chuggers (pic under creative commons licence)

Charity collectors in Nantwich could be limited to working just one day a week, if councillors get their way.

Retailers and shoppers have complained about too many collectors, known as Chuggers, targeting Nantwich town square over recent months.

Chuggers do not need a licence to operate as they are not collecting cash from people.

But they use pressure tactics to try and get people to sign up to direct debits to make regular charitable donations.

Complaints about the way they operate led to officers from the Public Fundraising Regulatory Association visiting the town last month to monitor the problem.

Currently, up to five fundraisers are operating in Nantwich on three days a week.

But Nantwich Town councillors believe this should be limited to two collectors on just one day a week.

Cllr Christine Farrall, Mayor of Nantwich, said some retailers had complained that customers were being “put off” from coming into town by the charity collectors.

Cllr David Marren said: “We have two different types of collectors in the town.

“Those with tins collecting money, who have to be licensed by Cheshire East Council and who stand there quietly in one place.

“And the ‘chuggers’ who don’t need to be licensed.”

Town council clerk Ian Hope said other towns in Cheshire East were “vociferous” in pushing to limit chuggers to just one day a week.

Cllr Stuart Hutton said: “In light of the information that these are in addition to the approved Cheshire East collectors, we should impose these more stringent requirements.”

Any agreement with the PFRA would be a voluntary one, the council was told.

However, there is a fining system in place.

If the association receives a certain number of complaints, then charities they are collecting for could be fined up to £1,000.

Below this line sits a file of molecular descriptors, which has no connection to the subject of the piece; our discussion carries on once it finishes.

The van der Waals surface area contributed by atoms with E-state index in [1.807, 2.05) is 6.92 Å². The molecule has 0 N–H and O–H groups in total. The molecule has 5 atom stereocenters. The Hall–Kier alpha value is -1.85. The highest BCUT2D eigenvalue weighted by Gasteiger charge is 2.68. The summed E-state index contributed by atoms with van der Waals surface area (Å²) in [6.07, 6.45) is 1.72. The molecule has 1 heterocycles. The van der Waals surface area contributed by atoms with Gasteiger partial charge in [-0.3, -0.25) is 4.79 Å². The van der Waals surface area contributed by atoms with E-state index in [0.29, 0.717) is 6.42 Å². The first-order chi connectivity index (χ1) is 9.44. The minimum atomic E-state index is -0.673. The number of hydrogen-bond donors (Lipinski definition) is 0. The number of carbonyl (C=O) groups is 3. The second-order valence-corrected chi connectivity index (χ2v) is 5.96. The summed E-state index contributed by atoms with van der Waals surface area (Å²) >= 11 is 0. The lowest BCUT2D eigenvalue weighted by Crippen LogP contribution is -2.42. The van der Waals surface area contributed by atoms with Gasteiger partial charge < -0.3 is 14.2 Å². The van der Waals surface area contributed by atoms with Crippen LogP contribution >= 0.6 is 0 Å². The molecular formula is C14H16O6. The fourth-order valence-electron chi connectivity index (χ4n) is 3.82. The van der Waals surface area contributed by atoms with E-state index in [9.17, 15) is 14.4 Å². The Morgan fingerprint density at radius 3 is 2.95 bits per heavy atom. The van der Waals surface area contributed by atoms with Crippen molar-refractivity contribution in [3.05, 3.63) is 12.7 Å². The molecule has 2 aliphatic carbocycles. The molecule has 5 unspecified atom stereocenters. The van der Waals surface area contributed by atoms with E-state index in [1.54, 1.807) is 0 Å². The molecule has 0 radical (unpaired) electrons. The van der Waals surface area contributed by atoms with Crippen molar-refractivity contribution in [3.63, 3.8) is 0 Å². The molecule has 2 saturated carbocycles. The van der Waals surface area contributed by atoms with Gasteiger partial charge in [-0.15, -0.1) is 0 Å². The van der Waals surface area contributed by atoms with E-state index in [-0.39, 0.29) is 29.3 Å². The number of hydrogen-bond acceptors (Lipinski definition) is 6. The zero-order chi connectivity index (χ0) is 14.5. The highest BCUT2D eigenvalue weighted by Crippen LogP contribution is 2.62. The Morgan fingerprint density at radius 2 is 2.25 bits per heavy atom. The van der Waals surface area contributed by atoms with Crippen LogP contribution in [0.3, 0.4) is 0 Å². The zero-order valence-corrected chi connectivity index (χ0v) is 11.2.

The town council resolved to recommend that up to two “chuggers” could operate in Nantwich for just one day a week.

(pic for illustration purposes only)


  1. These people don’t work for charities, they work for 3rd party “fundraising” companies. Do not give them any money. The vast majority goes to the profit-making business, with only a tiny percentage going to the charity.

    If people want to donate to a charity, do so directly. That way all the money will go to the charity and not into the pockets of a private business.

    • I agree. In an ideal world everyone would give directly to a charity. But we don’t live in an ideal world, and we (mostly) don’t think about giving to a charity unless we are directly reminded by street fundraisers of their existence. The reality is that these tactics are successful and almost all the major charities use professional fundraisers. In general, for every pound spent on a fundraiser, charities make about £3 or £4 in return. Which is seen to be good value and is which why they employ them.
      If you force these people off the streets, you remove good causes from our consciousness. Out of sight, out of Mind.

  2. This is bad news for the charities and for society – these collectors do make a real difference. ‘Street fundraising is one of the great success stories of fundraising of the last 20 years’ Joe Saxton of nfpSynergy in The Guardian in 2012.
    Surely we can all tolerate charity collecting for more than one day a week in Nantwich? Where is the evidence that ‘customers were being “put off” from coming into town by the charity collectors’, other than hearsay?
    Still – let’s sweep the unwelcome facts of misfortune, ill health and inequality under the carpet and we can all forget about them.

    • I think you are right – I doubt people are really going to shiop elsewhere just because people are collecting in the street. I’ve encountered these people and whilst they are a bit annoying, all you have to do is ignore them or tell them you are not interested and they will move on to the next person.

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